Are there hotels in Mongolia?
In Ulaan Baatar, you will find more and more international chains of hotels (Kempinsky, Ramada, Shangri La, Best Western etc.) But also a lot of smaller hotels, from 3-star to backpacker hostels with dormitories.
what will I eat in Mongolia?
In Ulaan Baatar you will find many restaurants with all possible kinds of food,
even more and more vegetarian restaurants. Outside the capital city,
most food consists of meat and milk products. Mongolia is the land of livestock
which include horse, camel, sheep, goat and cow.
Milk from all these animals is used for preparing many kinds of dairy products and drinks.
Mongolians do not eat fish or poultry.
Mongolian people like milk products in summer and autumn time because dairy products clean the stomach and are rich in vitamins and calcium. In the summer and autumn seasons every countryside ger produces its own alcoholic beverage in one corner of the ger: fermented mare’s milk or ‘airag’.
Milk tea is higly appreciated and loved by everybody in any season of the year. Traditional tea is called Suutei Tsai. Mongolian cuisine features lamb and mutton, almost no seasoning (except for salt in the tea…) and most foods are boiled. People like to eat fatty boiled mutton with boiled vegetables. Also different type of dumplings are made with mutton, lamb, and beef. Mongolian diet is very dependent on a variety of meat that includes mutton, beef, lamb, horse, and even gazelle. The cause for this meat-dependent diet is the need for hearty food during long, freezing winter. Although meat is a significant part of the Mongolian diet they also eat a variety of cereals, barley, and fruit that is native to the country.
Transport & Activities
How is the transport?
Mongolia is an excellent country for riding a bicycle especially in the countryside
as there is not much traffic there. Dogs chasing you is a bigger hassle...
You will probably need to arrange your own transport, as bicycles
are difficult to transport on local busses.
There is only one cruise boat in the entire country (locally called ‘the Titanic’) that can take you on a short cruise on the Khovsgol lake) but several ger camps have smaller boats to take a short ride.
Specially arranged canoeing and kayaking trips are possible (even all the way to Siberia!) and highly recommended!
There is public transportation with fixed routes to take you to the different
cities of Mongolia, government busses with reserverd seats or shared minivans
that depart when full.
The best way to get around however is to hire a private minivan or Jeep, the cost depends on the level of comfort and the number of people sharing the vehicule. The cheapest being a shared minivan with up to 8 people, the most comfortable are the modern Landcruiser or Lexus jeeps.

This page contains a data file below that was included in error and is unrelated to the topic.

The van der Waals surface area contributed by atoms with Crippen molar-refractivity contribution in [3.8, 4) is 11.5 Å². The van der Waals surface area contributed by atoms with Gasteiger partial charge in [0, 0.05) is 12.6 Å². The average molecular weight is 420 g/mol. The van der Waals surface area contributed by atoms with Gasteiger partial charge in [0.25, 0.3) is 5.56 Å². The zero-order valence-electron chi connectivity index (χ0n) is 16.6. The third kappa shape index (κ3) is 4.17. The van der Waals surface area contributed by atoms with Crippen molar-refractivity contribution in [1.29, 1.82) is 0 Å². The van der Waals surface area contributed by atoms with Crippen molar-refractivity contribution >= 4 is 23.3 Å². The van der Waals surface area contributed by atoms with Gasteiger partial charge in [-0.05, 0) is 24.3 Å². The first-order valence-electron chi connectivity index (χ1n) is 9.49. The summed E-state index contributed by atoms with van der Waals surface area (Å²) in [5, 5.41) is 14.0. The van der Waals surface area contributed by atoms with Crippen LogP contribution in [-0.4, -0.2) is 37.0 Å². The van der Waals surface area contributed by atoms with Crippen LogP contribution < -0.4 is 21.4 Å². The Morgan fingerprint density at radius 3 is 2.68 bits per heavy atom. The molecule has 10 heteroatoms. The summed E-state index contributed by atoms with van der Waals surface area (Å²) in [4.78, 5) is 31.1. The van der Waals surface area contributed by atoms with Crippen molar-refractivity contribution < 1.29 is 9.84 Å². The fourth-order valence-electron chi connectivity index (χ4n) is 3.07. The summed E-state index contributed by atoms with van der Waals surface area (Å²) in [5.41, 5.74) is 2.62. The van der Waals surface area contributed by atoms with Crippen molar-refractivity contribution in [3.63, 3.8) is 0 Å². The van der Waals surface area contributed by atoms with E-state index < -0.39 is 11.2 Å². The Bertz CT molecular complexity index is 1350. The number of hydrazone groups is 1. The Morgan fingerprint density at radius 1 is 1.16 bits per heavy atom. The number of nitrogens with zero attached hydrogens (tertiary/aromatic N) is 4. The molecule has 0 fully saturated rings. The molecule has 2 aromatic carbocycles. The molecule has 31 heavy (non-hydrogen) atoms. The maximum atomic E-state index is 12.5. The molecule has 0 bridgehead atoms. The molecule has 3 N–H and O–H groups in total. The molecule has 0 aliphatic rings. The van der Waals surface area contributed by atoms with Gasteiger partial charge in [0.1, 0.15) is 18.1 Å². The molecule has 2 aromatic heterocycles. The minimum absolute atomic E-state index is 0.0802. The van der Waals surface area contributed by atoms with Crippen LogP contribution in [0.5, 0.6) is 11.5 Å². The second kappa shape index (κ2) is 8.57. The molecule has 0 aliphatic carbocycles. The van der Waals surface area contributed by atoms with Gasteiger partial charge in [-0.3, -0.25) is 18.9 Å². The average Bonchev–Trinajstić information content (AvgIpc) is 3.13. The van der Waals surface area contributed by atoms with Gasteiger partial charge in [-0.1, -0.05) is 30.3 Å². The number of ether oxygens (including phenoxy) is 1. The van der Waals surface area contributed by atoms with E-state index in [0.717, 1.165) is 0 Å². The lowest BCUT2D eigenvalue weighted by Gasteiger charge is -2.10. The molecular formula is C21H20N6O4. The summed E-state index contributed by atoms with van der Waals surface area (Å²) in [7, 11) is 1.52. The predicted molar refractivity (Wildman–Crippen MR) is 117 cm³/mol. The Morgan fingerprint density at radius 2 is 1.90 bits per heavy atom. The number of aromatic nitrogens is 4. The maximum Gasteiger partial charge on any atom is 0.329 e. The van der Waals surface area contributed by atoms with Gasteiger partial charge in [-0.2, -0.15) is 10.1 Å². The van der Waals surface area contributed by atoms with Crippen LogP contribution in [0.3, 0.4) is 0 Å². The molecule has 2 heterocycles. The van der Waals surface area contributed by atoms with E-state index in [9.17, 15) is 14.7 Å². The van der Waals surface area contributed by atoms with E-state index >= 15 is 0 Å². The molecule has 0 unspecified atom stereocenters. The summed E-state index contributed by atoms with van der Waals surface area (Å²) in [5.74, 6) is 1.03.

Self driving is another option that is getting more and more popular, but of course you will need an experienced driver to accompany you.
Which activities can I do?
Since Mongolia is an enormous country with many natural wonders and protected areas, there are endless possibilities of interesting activities to do:
Visits of interesting museums and monasteries,
hiking, cycling, trekking, mountaineering and rock climbing, bird watching Kayaking, canoeing, rafting, trekking, horse riding, camel riding, fishing...
In the winter: Skiing, dog sledding, skating...
Local customs & habits
How to visit a Mongolian Family? Sain bain O (General greeting: Hello) The oldest person of the family should be greeted first, (with “Sain bain O” and a nod your head to him or her. Women normally sit on the right side, where all the cooking utensils are kept. Men stay on the right side. As a guest you will normally sit on the left side of the ger. The Older man may offer you their snuff box with their right hand, and you should receive it with your right hand or both hands. If you don’t use the snuff, just smell the bottle and return it back to the owner. Also tea, airag (fermented mare’s milk) and any food should be received with your right hand or both hands. If you don’t feel that you can’t finish tea, airag, or food, should put it on the table near by you.
Sitting with your feet out in front of you is considered impolite; tuck them in when seated on a stool, or kneel. Taking a photograph is accepted by the culture, but always better to ask to get a permission. If you have some small presents to the children and elders, would be nice to give them after you finish your visit and before you leave their Ger. Before you leave you can say Thank you ( Bayarlalaa)